You suggest concerned travelers sign a letter to Cambodia’s tourism ministry noting that they’ll be watching for progress. If not enough is done, will Ethical Traveler and your partner organizations call for a traveler boycott of Cambodia?

We certainly hope it doesn’t come to that. Boycotts are always a last resort. But if the Cambodian government continues to look the other way on this issue, or fails to enforce the laws that they themselves put on the books, Ethical Traveler will discuss the possibility with our partners.

What’s next? Any other major issues you’re considering spotlighting in the near future?

Our next big project will be completing, and announcing, the 2007 list of “Top Ethical Travel Destinations.” It’s a huge effort—narrowing down all the countries in the developing world into a list of 10 places we encourage travelers to visit and support. But it’s a lot of fun, and very positive: a way to reward and acknowledge which governments have best managed to combine sustainable tourism with cultural integrity and great social programs.

Thanks, Jeff. Good luck with the campaign.


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Child mortality from dengue fever on the rise in Cambodia

Phnom Penh - The death toll from an epidemic of dengue fever in Cambodia reached 365 with the monsoon season still in full swing, sparking fears it could yet top 400, authorities said Tuesday. The vast majority of victims are children under 15 who have yet to develop immunity to the mosquito-borne virus which is endemic to the region.

The government's director for dengue-fever control, Duong Socheat, said although the crisis had eased in some provinces, 365 confirmed deaths had already been recorded and there had been 34,542 confirmed cases. Around 116 Cambodians died of dengue in 2006.

An urban construction boom combined with climatic changes which have caused heavy monsoon rains to be broken up by unusually warm spells have created ideal breeding conditions for the day-biting Aedes mosquito which spreads the disease, according to experts.

"In coming months we will continue to increasingly focus attention on prevention and education. We will be putting larvacide in the water and spraying to try to reduce mosquito populations," he said.

He said the most seriously affected areas continued to be the northern tourist town of Siem Reap, the capital Phnom Penh, Kandal province, which surrounds the capital, and the heavily populated agricultural province of Kampong Cham in the country's east.

Dr Beat Richner, who runs the Kantha Bopha children's hospitals which treat thousands of Cambodian children free of charge, said the infection rates may be even higher.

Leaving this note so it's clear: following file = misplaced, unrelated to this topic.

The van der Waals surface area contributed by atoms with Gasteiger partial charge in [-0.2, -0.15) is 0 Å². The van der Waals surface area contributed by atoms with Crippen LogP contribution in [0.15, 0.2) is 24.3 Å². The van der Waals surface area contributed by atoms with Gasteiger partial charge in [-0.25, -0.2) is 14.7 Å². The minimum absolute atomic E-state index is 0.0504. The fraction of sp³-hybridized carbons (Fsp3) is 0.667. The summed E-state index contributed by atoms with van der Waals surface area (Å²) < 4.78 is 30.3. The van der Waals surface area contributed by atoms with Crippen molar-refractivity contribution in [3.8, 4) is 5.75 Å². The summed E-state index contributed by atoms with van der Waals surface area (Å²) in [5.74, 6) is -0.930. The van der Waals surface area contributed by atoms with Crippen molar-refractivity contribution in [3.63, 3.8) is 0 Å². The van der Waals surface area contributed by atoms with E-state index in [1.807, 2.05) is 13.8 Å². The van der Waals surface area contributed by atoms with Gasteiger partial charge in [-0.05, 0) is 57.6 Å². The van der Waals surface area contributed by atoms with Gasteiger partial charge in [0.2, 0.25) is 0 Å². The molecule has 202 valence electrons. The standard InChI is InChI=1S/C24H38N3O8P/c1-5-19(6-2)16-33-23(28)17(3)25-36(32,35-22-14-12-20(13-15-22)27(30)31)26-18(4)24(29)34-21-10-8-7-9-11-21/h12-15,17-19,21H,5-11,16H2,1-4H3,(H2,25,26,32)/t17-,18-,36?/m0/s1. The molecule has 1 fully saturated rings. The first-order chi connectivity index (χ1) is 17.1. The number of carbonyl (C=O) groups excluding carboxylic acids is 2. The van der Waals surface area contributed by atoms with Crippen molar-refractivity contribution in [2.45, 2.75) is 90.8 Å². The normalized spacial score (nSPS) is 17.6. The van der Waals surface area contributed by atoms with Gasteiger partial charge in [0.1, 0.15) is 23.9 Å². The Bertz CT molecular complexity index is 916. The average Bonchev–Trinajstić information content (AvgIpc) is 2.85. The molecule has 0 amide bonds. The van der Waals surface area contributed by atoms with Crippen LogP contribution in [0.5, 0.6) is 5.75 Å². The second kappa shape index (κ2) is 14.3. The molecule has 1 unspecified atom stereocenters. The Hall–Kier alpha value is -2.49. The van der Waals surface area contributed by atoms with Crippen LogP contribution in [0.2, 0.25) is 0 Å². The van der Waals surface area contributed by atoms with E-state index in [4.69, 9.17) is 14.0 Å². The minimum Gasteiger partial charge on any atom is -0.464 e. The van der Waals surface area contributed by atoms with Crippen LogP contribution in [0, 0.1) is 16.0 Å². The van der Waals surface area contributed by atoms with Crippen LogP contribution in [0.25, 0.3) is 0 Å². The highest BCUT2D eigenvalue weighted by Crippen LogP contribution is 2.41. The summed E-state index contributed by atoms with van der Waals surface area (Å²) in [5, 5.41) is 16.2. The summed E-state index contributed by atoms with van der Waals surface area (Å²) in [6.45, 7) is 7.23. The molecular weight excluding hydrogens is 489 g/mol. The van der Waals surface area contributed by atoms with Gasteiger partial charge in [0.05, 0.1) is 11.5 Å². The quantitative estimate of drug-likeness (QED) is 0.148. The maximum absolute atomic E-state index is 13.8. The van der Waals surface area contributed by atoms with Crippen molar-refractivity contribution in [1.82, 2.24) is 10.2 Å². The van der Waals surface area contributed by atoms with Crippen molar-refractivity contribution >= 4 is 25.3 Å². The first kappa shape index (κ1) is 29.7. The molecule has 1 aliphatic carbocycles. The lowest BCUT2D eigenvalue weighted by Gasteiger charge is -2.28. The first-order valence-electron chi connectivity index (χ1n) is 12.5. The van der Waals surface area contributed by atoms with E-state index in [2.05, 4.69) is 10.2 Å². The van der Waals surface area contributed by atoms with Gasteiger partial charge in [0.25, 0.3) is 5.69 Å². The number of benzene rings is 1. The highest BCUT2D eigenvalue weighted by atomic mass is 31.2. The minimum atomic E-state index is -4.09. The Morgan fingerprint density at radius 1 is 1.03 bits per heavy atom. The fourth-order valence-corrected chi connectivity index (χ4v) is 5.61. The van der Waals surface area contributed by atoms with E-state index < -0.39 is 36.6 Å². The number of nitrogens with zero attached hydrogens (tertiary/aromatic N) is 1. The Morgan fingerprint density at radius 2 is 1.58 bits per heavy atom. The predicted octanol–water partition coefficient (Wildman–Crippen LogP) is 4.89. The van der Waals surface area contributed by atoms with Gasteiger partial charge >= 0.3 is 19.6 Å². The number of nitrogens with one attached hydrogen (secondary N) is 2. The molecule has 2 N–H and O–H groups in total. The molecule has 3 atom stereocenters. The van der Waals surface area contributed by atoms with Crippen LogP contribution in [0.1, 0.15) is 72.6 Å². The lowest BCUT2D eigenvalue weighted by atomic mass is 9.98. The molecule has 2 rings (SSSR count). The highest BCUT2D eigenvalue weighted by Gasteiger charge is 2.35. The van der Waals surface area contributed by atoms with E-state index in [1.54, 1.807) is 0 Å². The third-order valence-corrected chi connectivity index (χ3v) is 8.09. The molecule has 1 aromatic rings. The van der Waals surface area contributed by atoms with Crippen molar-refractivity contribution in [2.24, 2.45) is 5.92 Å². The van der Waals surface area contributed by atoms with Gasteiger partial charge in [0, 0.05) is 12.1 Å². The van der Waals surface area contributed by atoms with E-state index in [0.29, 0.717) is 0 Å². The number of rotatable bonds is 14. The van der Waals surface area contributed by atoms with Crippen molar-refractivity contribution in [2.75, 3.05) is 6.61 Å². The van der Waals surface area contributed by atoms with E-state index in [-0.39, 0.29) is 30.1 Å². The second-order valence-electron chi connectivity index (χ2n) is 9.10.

Richner, a Swiss national, has placed advertisments in local newspapers saying that poor initial treatment by under-qualified local doctors is driving up the death toll, as well as a reluctance by impoverished parents to seek immediate medical care.

The seasonal monsoon, which is the traditional peak time for dengue fever, is not scheduled to end until October.

Dengue symptoms include high fever, headache and chronic muscle and bone pain. In severe cases, patients may develop haemorrhagic Fever, bleeding spontaneously from the nose, gums, skin or intestinal tract as their white blood-cell counts plummet.

Dengue Shock Syndrome is another potentially deadly complication of the virus. Patients with dengue also have a reduced immunity, leaving them vulnerable to other illnesses.
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Cambodia asks Germany to continue its aid

Cambodian Prime Minister Hun Sen has called for Germany to continue its aid for new development projects and push for greater German involvement in commerce and investment, local media said on Tuesday.

The appeal was made during the Monday meeting at Cambodia's National Assembly between Hun Sen and Hellmut Konigshaus, a member of a German delegation which arrived in the kingdom on Aug. 20 for a one-week visit, reported Cambodian-language newspaper the Kampuchea Thmey.

Hun Sen said that German aid has successfully addressed the needs of both the Cambodian government and the people, and asked Germany to expand its commerce and investment sectors in Cambodia and to open bigger markets for Cambodian products.

Hellmut Konigshaus expressed admiration for the Cambodian government's efforts to bring rapid development to a nation which suffered three decades of civil war, adding that he hopes cooperation between Cambodia and Germany will continue to flourish.

Konigshaus also said that Cambodia has successfully implemented the projects supported by the German government in Siem Reap and Kompong Thom provinces.

Source: Xinhua
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Cleghorn family claim Cambodia bribery

Foreign affairs officials are planning to meet the family of a former Wellington man jailed in Cambodia for raping five girls to discuss allegations of corruption in the case.

Graham Cleghorn, 60, was sentenced to 20 years in prison after being convicted in February 2004 of raping five young women, all of whom had worked at his home in the tourist town of Siem Reap.

The former Angkor temple tour guide maintains he was framed by the Cambodian Women's Crisis Centre - an activist group involved in helping to prosecute sex crime cases - in a bid to garner aid funding.

However, last month Cambodia's appeal court rejected his appeal.

Now Cleghorn's daughter, Heidi Madeley, has raised allegations of requests for bribes in the case.